Kids, adults get training on art of storytelling | Inquirer Lifestyle
STAGING STORIES The three-day workshop organized to kick off the Inquirer Read-Along Festival helps foster children and adults to tell their powerful stories through body language and delivery techniques. EARVIN PERIAS

Kids, adults get training on art of storytelling

STAGING STORIES The three-day workshop organized to kick off the Inquirer Read-Along Festival helps foster children and adults to tell their powerful stories through body language and delivery techniques. EARVIN PERIAS

MANILA, Philippines — For three consecutive Saturdays, children and adults received intensive training on book-based storytelling through a workshop organized to kick off this year’s Inquirer Read-Along Festival Storytelling Competition.

The 9th Read-Along Festival Storytelling Competition, to be held on Nov. 22 and 23, will culminate with the crowning of the festival king or queen.

Participants learned the basics of book-based storytelling, body language and the delivery of appropriate questions, as well as storytelling techniques in eye contact, facial expressions, diction and voice modulation, poise and pacing from veteran read-along storytellers and festival competition judges Ann Abacan and Rich Rodriguez.

“The storytelling workshop fosters children to develop their own talents and styles in storytelling. It aims to give them learning experiences that are full of fun and creativity,” Abacan said.

‘Fulfilling experience’

“Mentoring children at the workshop was a fulfilling experience for me. I am just a facilitator of their learning processes. Being able to preserve their innocent and child-like qualities will definitely help bring out the best in them,” she added.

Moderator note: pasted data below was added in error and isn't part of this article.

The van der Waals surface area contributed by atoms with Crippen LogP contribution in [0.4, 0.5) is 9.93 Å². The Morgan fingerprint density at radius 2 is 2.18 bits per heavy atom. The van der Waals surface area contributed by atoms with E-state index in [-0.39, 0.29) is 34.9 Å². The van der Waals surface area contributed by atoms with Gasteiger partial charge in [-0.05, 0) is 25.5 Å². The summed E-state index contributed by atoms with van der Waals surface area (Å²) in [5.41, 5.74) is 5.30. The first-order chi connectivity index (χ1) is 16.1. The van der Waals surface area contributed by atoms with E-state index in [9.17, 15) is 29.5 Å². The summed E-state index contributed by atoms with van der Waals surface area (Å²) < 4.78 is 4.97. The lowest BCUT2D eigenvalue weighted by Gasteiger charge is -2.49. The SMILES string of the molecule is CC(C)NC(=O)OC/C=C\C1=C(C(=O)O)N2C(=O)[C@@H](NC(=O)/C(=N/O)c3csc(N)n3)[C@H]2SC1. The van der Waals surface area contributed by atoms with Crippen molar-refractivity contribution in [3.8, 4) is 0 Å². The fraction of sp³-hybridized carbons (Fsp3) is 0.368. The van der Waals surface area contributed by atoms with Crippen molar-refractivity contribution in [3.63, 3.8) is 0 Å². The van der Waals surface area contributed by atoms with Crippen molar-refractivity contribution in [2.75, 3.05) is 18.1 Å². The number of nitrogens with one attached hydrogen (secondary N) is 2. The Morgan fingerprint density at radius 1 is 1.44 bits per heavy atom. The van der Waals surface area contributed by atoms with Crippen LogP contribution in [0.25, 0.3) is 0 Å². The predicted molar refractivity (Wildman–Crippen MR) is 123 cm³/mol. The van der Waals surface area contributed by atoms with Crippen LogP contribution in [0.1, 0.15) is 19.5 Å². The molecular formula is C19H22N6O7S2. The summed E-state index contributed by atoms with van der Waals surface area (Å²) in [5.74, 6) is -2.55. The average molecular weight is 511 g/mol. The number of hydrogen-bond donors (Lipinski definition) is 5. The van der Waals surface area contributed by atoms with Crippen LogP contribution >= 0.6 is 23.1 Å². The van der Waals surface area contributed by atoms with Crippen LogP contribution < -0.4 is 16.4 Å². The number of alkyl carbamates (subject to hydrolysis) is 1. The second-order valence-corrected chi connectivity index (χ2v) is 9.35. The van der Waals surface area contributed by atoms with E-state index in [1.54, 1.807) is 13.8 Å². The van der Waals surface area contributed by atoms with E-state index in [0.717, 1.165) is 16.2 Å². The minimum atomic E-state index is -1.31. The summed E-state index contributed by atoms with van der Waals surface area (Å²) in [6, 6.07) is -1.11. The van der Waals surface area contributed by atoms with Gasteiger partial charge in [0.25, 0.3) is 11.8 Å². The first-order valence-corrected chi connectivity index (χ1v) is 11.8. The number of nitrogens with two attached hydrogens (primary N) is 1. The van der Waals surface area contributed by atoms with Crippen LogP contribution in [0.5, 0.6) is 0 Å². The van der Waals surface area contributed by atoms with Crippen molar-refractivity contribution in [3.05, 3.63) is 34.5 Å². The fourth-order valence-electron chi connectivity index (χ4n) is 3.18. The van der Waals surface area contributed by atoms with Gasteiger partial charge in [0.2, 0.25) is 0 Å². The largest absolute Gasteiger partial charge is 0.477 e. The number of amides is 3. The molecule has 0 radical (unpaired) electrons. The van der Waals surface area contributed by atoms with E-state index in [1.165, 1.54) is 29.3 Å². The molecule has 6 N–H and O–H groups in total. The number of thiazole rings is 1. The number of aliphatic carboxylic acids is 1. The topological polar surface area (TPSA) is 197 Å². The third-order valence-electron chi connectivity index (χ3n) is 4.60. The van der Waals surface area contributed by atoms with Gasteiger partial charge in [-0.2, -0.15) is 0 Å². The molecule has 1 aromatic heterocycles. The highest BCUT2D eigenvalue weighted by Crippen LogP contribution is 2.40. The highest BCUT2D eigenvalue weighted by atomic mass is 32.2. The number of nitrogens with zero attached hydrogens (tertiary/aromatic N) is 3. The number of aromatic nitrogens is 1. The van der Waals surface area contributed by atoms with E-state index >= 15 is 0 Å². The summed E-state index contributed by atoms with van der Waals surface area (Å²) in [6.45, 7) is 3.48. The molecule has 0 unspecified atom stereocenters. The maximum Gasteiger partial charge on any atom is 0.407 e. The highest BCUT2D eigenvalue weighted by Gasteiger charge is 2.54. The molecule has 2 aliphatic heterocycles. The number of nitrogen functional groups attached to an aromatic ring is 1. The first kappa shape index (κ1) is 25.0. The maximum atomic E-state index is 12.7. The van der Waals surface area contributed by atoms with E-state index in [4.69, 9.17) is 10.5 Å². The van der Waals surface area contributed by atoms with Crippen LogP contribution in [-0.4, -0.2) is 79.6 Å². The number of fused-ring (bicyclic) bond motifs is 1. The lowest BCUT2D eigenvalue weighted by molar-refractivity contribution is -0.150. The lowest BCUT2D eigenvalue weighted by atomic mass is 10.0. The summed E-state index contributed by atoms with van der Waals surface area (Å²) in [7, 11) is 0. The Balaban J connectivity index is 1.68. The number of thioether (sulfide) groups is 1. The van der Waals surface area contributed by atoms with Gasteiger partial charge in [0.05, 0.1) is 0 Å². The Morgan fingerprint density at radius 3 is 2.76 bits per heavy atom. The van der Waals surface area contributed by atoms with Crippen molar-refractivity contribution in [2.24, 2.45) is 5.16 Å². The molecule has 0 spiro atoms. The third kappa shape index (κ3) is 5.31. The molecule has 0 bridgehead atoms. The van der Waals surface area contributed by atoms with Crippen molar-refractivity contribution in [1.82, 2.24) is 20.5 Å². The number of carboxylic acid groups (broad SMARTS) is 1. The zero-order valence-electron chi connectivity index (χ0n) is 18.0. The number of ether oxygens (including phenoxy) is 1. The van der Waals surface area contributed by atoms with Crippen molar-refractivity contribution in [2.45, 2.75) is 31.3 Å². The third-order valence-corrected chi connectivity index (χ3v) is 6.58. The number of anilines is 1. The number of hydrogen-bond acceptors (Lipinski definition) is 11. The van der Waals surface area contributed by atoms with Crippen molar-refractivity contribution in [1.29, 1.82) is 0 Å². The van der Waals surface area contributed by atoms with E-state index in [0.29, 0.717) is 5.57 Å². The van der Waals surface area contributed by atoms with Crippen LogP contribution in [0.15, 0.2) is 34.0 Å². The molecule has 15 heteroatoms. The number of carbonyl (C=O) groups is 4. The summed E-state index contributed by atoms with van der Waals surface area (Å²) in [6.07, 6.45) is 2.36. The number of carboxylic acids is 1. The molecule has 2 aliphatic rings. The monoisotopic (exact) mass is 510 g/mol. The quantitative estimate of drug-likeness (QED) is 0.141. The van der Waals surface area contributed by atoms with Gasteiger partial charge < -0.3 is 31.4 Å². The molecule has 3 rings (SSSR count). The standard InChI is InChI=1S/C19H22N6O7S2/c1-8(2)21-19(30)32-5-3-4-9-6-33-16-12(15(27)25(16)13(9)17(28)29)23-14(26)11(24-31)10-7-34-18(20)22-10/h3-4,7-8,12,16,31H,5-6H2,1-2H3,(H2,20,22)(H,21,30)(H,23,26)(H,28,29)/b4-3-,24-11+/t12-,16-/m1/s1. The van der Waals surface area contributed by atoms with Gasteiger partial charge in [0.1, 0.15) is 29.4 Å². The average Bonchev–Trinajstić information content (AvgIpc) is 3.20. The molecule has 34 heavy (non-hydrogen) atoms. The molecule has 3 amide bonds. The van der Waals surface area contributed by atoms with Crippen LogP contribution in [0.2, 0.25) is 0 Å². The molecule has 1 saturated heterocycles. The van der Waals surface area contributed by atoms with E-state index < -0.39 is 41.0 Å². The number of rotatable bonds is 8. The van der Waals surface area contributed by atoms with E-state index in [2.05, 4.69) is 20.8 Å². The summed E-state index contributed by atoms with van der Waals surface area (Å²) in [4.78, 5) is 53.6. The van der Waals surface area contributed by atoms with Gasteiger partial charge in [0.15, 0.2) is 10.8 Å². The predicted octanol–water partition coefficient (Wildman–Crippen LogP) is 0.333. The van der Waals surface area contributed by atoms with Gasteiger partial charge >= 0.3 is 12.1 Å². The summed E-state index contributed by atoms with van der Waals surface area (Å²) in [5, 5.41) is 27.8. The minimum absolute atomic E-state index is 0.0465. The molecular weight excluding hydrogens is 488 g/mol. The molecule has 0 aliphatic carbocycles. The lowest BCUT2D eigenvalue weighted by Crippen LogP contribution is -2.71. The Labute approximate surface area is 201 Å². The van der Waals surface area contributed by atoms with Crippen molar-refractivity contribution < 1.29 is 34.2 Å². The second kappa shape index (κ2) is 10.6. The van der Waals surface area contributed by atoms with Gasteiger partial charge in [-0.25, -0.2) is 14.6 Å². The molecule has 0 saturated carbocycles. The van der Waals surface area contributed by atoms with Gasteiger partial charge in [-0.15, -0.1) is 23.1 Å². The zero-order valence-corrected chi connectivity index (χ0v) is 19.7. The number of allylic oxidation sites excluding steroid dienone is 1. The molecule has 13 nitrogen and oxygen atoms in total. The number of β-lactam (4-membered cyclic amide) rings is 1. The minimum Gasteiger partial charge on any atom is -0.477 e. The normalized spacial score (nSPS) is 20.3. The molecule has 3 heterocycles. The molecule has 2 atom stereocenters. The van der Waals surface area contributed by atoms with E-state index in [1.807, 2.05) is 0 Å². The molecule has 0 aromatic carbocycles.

The Inquirer read-along, launched in 2007, aims to teach love of reading among children.

This is why more than 500 celebrities have read in the program as models for children to emulate.

“But a key learning from a focus group discussion we did years ago to assess the program is that children themselves are great influencers to other kids,” read-along coordinator Minerva Generalao said.

“Thus, through our storytelling workshops, we are training children storytellers who are not one-trick ponies. We hope they will become good and champion storytellers reading any storybook they like to other children even without a coach,” she said.

The last session was attended by 45 students age 7 to 12, accompanied by 24 teachers as their storytelling coaches, from different schools in Metro Manila and nearby provinces.

The elimination round of the storytelling competition will be on Oct. 26, followed by the semifinal round on Nov. 9. The finals will be on Nov. 23.
Prizes

The grand winner will receive a medal, a stuffed Guyito doll and a cash prize.

Only workshop participants who have not won in any previous storytelling contest are eligible to join the competition and vie for the title of Festival Storytelling King or Queen.

Those interested in joining the festival may call Odeng Orolaza at (02) 8897-8808 extension 330, or e-mail [email protected] Slots are available on a first come, first served basis. —REPORTS FROM MARIELLE MEDINA AND INQUIRER RESEARCH